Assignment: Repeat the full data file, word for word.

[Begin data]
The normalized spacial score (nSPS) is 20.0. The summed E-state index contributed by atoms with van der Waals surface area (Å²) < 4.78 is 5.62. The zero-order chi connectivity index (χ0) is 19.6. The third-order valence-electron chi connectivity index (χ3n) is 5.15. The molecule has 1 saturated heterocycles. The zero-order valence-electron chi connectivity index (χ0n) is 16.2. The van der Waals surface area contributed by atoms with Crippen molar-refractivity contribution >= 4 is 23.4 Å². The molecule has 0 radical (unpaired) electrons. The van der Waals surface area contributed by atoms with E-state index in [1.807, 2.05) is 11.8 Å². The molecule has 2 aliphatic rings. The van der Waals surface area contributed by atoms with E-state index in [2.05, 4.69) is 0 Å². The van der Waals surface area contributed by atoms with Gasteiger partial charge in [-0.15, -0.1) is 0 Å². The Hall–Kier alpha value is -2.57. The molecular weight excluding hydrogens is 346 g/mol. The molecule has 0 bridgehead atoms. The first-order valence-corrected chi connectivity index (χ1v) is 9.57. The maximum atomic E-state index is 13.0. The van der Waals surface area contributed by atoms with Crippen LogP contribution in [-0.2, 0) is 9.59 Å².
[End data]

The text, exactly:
The normalized spacial score (nSPS) is 20.0. The summed E-state index contributed by atoms with van der Waals surface area (Å²) < 4.78 is 5.62. The zero-order chi connectivity index (χ0) is 19.6. The third-order valence-electron chi connectivity index (χ3n) is 5.15. The molecule has 1 saturated heterocycles. The zero-order valence-electron chi connectivity index (χ0n) is 16.2. The van der Waals surface area contributed by atoms with Crippen molar-refractivity contribution >= 4 is 23.4 Å². The molecule has 0 radical (unpaired) electrons. The van der Waals surface area contributed by atoms with E-state index in [1.807, 2.05) is 11.8 Å². The molecule has 2 aliphatic rings. The van der Waals surface area contributed by atoms with E-state index in [2.05, 4.69) is 0 Å². The van der Waals surface area contributed by atoms with Gasteiger partial charge in [-0.15, -0.1) is 0 Å². The Hall–Kier alpha value is -2.57. The molecular weight excluding hydrogens is 346 g/mol. The molecule has 0 bridgehead atoms. The first-order valence-corrected chi connectivity index (χ1v) is 9.57. The maximum atomic E-state index is 13.0. The van der Waals surface area contributed by atoms with Crippen LogP contribution in [-0.2, 0) is 9.59 Å².